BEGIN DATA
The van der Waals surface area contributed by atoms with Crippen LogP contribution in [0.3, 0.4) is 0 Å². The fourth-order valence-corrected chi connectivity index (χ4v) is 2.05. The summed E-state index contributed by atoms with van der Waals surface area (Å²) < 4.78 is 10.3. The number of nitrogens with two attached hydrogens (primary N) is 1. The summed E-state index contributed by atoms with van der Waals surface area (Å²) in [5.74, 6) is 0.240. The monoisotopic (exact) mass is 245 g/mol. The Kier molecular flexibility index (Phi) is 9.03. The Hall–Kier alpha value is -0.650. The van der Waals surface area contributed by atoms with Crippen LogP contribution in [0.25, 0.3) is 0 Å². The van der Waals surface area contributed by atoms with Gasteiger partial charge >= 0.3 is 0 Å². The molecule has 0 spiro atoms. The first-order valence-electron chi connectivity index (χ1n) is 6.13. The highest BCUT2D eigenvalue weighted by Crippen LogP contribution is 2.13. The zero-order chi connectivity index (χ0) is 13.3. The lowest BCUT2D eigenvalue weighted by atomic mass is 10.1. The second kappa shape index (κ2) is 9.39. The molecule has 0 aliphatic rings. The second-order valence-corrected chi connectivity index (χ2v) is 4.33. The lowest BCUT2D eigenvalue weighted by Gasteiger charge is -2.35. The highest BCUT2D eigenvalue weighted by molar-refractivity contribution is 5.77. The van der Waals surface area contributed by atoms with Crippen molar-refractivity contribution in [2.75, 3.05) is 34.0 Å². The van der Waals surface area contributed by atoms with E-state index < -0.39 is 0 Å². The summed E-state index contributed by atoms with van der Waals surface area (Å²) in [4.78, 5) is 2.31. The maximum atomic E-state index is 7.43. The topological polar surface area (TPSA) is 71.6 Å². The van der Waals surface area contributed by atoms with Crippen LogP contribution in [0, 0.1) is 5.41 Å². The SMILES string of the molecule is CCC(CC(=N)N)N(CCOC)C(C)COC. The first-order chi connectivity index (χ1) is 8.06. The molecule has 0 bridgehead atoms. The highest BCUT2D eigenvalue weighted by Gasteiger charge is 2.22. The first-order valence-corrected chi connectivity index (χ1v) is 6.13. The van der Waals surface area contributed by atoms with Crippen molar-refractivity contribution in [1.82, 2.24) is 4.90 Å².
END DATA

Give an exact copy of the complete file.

The van der Waals surface area contributed by atoms with Crippen LogP contribution in [0.3, 0.4) is 0 Å². The fourth-order valence-corrected chi connectivity index (χ4v) is 2.05. The summed E-state index contributed by atoms with van der Waals surface area (Å²) < 4.78 is 10.3. The number of nitrogens with two attached hydrogens (primary N) is 1. The summed E-state index contributed by atoms with van der Waals surface area (Å²) in [5.74, 6) is 0.240. The monoisotopic (exact) mass is 245 g/mol. The Kier molecular flexibility index (Phi) is 9.03. The Hall–Kier alpha value is -0.650. The van der Waals surface area contributed by atoms with Crippen LogP contribution in [0.25, 0.3) is 0 Å². The van der Waals surface area contributed by atoms with Gasteiger partial charge >= 0.3 is 0 Å². The molecule has 0 spiro atoms. The first-order valence-electron chi connectivity index (χ1n) is 6.13. The highest BCUT2D eigenvalue weighted by Crippen LogP contribution is 2.13. The zero-order chi connectivity index (χ0) is 13.3. The lowest BCUT2D eigenvalue weighted by atomic mass is 10.1. The second kappa shape index (κ2) is 9.39. The molecule has 0 aliphatic rings. The second-order valence-corrected chi connectivity index (χ2v) is 4.33. The lowest BCUT2D eigenvalue weighted by Gasteiger charge is -2.35. The highest BCUT2D eigenvalue weighted by molar-refractivity contribution is 5.77. The van der Waals surface area contributed by atoms with Crippen molar-refractivity contribution in [2.75, 3.05) is 34.0 Å². The van der Waals surface area contributed by atoms with E-state index < -0.39 is 0 Å². The summed E-state index contributed by atoms with van der Waals surface area (Å²) in [4.78, 5) is 2.31. The maximum atomic E-state index is 7.43. The topological polar surface area (TPSA) is 71.6 Å². The van der Waals surface area contributed by atoms with Crippen LogP contribution in [0, 0.1) is 5.41 Å². The SMILES string of the molecule is CCC(CC(=N)N)N(CCOC)C(C)COC. The first-order chi connectivity index (χ1) is 8.06. The molecule has 0 bridgehead atoms. The highest BCUT2D eigenvalue weighted by Gasteiger charge is 2.22. The first-order valence-corrected chi connectivity index (χ1v) is 6.13. The van der Waals surface area contributed by atoms with Crippen molar-refractivity contribution in [1.82, 2.24) is 4.90 Å².